So, now we've covered all that ground, allow me to give you a peek into what I actually have been doing in the program. As I said, I'm taking this kind of slow, so I am pretty much still stuck in what's considered the first semester of classes. The first two classes I took were "Introduction to Interior Design" and "Principles of Design." My Intro class was exactly that--they gave us an overview of what interior design is all about and what we would be studying in the program. We touched on the history of design, environmental/green issues in design, universal design (designing interiors that can be used by all people, regardless of age or physical ability), technical lighting issues, efficient space planning, the process of building a home, etc. A lot of these subjects will be classes that I will be required to take later on. We also did several group projects and some presentations in front of the class, which were graded on professional dress and speaking ability in addition to content.
This semester, I am taking Color Theory and Drafting. Drafting is drawing floor plans by hand. Of course, most professionals use AutoCAD programs to draw up their floor plans now, but apparently it is necessary to know how to do it the old school way for some reason. Drafting is basically communicating ideas through drawing, either for presenting to the client, or to tell the construction people the details of what you want them to build. There's a lot of symbolism involved, and not in a literary way! You communicate certain concepts by how dark and thick the lines are that you draw, and you can't mix them up! For instance, you have to draw the walls of the floor plan in your darkest and heaviest pencil lead, then you have to switch to your medium pencil lead to draw the interior fixtures like sinks and cabinets. You have to list all the dimensions in a certain way, and if you have to make any written notes, you first have to draw guidelines with your lightest pencil lead and then write everything in all caps EXTREMELY neatly and consistently! As a person with very sloppy and inconsistent handwriting, I've found it quite challenging. After all this, you have to deal with all the mess and smudging that comes from drawing with soft pencil leads. Definitely makes me glad that we can do this on the computer in the future!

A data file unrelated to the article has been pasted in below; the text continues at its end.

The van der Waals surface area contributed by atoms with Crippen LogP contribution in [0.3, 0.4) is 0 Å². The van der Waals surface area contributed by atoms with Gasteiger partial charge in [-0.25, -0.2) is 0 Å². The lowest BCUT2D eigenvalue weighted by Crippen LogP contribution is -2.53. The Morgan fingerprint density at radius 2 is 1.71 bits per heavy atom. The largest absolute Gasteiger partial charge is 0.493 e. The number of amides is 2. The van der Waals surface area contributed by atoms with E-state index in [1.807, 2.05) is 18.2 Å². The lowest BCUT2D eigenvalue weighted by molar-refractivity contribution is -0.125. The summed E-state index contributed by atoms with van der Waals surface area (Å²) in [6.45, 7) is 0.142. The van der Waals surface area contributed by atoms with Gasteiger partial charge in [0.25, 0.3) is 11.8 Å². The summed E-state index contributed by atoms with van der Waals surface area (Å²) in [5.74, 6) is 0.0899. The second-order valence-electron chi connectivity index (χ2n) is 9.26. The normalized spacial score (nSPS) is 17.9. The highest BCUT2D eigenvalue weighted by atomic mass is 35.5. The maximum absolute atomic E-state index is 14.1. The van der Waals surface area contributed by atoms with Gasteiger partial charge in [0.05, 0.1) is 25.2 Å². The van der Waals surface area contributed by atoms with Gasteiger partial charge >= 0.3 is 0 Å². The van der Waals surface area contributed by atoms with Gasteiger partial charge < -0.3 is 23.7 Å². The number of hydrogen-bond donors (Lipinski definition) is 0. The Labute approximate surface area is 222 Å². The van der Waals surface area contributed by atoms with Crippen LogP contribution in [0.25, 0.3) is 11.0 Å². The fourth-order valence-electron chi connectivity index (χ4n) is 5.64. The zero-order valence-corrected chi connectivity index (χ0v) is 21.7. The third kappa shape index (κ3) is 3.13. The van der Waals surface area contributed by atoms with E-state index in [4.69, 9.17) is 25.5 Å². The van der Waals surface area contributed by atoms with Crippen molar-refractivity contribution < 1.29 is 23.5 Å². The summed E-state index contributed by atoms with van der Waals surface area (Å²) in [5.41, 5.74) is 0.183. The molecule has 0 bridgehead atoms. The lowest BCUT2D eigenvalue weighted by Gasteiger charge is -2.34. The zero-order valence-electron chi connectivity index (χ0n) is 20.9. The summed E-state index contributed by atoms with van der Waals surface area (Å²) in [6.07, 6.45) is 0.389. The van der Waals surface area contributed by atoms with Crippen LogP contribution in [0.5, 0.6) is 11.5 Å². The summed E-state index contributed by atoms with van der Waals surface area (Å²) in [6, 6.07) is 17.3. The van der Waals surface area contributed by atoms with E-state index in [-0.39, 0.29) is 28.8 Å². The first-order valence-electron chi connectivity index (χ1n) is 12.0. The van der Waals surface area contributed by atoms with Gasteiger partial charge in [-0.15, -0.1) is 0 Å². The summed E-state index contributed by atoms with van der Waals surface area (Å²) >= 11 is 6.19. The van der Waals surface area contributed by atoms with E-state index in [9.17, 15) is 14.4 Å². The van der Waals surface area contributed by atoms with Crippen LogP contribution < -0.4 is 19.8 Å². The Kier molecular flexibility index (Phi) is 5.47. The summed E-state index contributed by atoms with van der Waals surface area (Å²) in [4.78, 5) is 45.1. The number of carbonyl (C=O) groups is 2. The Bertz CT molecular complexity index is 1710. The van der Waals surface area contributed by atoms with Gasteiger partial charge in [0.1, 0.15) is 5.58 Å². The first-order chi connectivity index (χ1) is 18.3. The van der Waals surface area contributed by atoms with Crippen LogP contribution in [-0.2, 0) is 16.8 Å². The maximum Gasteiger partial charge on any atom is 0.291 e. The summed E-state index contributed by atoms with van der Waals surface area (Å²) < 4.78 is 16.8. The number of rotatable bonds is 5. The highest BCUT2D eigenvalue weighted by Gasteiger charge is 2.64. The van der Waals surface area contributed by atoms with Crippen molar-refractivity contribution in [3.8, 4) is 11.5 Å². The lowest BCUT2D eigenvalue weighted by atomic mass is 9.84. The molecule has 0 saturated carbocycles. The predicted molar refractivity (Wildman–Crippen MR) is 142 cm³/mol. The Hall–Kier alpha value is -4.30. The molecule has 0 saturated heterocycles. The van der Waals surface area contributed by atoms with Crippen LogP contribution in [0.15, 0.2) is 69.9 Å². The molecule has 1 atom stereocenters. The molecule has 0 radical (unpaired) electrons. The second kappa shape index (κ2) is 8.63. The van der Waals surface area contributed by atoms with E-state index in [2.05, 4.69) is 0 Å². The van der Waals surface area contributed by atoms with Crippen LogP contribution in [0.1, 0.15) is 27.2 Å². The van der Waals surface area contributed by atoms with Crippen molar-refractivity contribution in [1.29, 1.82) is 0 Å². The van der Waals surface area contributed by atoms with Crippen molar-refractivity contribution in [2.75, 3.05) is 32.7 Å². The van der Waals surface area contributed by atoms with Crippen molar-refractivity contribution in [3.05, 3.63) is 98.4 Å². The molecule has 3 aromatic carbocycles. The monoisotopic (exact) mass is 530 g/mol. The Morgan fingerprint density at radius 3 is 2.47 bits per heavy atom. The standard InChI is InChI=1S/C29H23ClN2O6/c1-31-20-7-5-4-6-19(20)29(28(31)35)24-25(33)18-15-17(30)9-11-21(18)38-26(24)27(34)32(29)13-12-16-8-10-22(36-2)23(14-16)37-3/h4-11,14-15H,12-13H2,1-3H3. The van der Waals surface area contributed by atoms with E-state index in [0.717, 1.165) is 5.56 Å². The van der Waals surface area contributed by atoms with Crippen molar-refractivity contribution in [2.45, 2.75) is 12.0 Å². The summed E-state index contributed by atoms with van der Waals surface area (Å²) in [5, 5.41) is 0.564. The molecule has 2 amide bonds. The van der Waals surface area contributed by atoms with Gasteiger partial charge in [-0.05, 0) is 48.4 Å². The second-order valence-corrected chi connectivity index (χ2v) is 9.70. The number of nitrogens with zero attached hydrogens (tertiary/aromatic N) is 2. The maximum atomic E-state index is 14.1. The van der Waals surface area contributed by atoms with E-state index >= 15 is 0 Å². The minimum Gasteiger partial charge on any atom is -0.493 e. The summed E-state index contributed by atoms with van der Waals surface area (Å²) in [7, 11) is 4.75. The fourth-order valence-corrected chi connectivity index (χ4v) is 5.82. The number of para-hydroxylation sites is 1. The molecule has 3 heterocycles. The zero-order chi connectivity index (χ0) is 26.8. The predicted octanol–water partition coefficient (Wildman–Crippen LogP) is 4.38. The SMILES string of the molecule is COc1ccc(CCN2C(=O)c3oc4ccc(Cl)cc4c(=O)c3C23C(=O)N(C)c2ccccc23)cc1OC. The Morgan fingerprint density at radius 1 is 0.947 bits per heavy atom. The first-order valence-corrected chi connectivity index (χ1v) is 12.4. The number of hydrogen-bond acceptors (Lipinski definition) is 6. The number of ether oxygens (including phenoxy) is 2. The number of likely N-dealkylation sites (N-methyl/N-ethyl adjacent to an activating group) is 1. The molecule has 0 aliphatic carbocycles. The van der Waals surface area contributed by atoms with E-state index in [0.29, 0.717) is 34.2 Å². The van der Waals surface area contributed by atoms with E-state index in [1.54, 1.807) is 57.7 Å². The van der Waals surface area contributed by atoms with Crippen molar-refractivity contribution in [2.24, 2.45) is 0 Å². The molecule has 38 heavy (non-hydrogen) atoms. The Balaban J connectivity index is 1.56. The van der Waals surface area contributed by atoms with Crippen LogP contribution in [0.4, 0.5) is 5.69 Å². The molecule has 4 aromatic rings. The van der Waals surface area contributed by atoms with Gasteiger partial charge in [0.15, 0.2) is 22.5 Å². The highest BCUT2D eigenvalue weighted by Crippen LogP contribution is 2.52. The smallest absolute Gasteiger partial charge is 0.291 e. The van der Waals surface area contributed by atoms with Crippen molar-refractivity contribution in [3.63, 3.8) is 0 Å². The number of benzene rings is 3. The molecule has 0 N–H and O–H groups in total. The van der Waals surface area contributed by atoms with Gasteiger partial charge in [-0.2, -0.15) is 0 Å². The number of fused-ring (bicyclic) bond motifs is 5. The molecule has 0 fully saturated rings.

So, that's what I've got so far, and I know it was long, but it's really just the tip of the iceberg! I am still so excited to be able to get this education! It has been so fun for me. It is such a great mix of creativity and analytical thinking, a perfect balance of my right and left brain! I feel so lucky to be learning how to have a career in something that I love.